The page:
vated, rewarded, and held up for imitation. The neglect of it would have an unfriendly influence on virtue and public spirit. The wisest and most renowned nations have not only voted thanks and triumphs to their illustrious citizens, while living; but have celebrated them in eulogies, when dead; and have erected altars of virtue and monuments of honour, to perpetuate their names to succeeding ages and generations.
Thus did Greece and Rome, in the best days of their republics; and it was the “manner of the Egyp“ tians, the fathers of arts and sciences, not only to “ celebrate the names and actions of their departed “ worthies, but to embalm their bodies, that they “ might long be kept in public view, as examples of “ virtue, and, although dead, yet speaking.”* It was also an established custom of the Athenians, every winter, to solemnize a public funeral of their heroes who had fallen in battle.
“A day was appointed, and a tabernacle erected “ for the purpose; and for the space of three days " before the celebration of the ceremony, all were at " liberty to deck out the remains of their friends at " their own discretion. The bones of the slain were “ brought to the tabernacle at the day appointed, in " a grand procession. Ten cypress coffins were “ drawn on herses or carriages, duly ornamented, "one for every tribe; in each of which were sepa
• The same sentiments partly occur here as in the former Oration, respecting the use of funeral Eulogies—which could not be avoided as the Orations were of different dates, and, in some degree, before different audiences.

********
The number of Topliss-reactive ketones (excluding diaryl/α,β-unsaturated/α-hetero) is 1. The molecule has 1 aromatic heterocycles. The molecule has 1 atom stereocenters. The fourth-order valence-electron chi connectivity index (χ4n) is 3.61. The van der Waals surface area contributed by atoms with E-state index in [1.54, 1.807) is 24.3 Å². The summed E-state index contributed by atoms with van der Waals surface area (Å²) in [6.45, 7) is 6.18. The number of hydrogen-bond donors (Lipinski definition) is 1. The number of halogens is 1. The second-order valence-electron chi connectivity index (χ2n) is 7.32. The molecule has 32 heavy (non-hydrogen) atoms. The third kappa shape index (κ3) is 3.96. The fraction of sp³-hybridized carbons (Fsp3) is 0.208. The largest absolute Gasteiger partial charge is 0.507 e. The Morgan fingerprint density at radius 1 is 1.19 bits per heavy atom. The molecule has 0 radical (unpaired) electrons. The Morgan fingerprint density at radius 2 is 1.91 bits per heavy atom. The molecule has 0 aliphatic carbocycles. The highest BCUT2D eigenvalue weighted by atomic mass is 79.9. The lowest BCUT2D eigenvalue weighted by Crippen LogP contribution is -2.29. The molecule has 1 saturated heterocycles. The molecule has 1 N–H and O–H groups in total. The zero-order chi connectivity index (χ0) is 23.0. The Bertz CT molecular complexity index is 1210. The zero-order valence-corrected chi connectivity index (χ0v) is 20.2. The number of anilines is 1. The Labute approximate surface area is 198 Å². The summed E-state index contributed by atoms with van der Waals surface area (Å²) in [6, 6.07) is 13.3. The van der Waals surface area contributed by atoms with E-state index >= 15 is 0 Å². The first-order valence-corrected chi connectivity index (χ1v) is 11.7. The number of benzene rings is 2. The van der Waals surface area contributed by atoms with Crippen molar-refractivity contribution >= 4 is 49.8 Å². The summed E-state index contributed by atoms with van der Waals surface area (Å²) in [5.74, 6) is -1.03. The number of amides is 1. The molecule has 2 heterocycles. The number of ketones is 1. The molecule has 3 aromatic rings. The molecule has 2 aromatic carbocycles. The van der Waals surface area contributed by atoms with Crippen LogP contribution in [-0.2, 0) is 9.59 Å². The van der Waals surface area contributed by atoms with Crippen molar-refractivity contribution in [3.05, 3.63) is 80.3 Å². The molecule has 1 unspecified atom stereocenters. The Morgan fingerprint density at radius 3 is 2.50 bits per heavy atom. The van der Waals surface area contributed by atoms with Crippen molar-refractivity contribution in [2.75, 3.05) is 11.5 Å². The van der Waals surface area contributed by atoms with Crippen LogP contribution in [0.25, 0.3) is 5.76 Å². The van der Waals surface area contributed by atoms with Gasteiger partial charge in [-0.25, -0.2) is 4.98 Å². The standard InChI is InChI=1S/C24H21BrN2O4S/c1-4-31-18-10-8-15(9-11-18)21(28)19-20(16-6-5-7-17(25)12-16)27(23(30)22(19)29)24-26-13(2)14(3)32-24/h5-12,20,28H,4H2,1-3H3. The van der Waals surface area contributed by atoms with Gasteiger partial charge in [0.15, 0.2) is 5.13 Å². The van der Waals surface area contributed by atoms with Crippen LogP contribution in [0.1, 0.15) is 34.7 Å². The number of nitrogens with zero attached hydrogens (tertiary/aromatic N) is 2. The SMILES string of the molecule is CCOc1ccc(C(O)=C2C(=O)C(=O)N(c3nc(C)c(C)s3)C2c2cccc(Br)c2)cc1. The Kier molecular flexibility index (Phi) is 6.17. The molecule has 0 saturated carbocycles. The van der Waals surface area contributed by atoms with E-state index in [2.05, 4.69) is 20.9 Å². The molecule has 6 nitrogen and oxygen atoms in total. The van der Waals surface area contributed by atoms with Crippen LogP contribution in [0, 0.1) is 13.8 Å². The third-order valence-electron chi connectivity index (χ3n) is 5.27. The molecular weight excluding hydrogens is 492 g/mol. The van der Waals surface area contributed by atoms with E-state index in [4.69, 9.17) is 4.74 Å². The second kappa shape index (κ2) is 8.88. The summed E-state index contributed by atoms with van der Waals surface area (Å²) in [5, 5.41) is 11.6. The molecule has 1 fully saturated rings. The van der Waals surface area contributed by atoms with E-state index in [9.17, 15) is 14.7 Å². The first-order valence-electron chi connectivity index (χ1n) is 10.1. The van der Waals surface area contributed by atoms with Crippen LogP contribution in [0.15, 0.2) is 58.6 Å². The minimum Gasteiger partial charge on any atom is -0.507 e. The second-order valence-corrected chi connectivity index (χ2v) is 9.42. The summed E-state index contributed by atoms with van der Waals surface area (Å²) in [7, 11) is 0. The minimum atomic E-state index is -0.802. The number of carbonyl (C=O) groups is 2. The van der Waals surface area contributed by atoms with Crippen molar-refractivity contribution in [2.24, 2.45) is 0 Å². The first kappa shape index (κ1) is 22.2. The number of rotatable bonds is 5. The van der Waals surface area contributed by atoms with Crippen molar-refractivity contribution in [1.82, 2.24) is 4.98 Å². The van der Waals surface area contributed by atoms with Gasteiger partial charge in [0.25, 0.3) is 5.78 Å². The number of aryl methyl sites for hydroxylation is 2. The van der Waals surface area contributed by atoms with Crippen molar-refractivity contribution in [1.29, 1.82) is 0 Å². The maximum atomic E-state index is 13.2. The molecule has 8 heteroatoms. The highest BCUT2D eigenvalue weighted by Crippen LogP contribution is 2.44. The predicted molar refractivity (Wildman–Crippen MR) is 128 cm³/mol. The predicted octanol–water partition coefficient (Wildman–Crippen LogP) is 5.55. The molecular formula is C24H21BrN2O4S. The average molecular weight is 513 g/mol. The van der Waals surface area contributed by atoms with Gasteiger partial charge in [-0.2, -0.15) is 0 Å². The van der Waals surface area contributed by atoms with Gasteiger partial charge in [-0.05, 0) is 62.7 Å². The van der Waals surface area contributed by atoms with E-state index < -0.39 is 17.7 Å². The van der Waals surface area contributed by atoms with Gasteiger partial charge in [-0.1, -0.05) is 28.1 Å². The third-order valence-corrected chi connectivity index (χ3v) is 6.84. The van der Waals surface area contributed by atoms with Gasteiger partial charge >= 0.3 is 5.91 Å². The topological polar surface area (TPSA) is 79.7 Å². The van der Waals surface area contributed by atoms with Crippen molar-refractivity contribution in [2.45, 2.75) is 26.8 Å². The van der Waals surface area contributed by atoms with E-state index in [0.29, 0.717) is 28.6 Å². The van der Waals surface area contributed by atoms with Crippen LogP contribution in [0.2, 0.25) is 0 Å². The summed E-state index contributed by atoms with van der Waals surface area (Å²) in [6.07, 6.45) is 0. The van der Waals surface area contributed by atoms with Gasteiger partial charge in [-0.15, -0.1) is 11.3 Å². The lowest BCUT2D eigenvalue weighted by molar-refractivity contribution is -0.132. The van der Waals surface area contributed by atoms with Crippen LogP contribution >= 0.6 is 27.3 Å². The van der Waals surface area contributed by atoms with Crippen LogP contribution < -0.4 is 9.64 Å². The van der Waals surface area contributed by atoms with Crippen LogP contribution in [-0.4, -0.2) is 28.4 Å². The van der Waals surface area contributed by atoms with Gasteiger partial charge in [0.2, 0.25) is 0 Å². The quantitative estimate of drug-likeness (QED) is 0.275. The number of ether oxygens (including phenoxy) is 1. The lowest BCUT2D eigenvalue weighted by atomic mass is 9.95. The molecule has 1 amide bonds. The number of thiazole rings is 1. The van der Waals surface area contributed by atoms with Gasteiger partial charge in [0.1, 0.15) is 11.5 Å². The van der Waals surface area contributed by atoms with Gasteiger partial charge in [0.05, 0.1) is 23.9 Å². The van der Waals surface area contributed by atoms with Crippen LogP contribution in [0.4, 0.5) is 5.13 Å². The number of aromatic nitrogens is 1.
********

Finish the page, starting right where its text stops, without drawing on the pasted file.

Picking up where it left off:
( * rately contained the bones of all that belonged to
“ that tribe. Distinguished above the rest, one “ sumptuous bier was carried along empty; as for “ all those that were missing, whose bodies could “ not be found amongst the slain. All who were o willing, both citizens and strangers, attended the “ solemnity, and the women who were related to the “ deceased took their station near the sepulchre,' * groaning and lamenting, while the remains were " deposited in the public burying-place, which stood “ in the finest suburb of the city; for it had been the “ custom to bury in that place all who fell fighting “ for their country, except those at Marathon, whose s extraordinary valour the Athenians judged proper " to honour with a sepulchre on the field of battle. “ As soon as this public interment was ended, some " orator, selected for the office by the public voice, " and always a person in great esteem for his high “ understanding, and of chief dignity amongst them,
pronounced over them the Euloge or Panegyric" and this done, they departed.”
This" interesting account is given by Thucydi. des*: And circumstanced as the people of these United States now are, and as our posterity, for ages to come, must be, in building up and completing the glorious fabric of American empire and happi. ness, it might be a wise institution, if (in imitation of this Athenian sepulture, or of the Genoese feast of union) we should make, at least, an annual pause; and consecrate a day to the review of past events,
• Book II.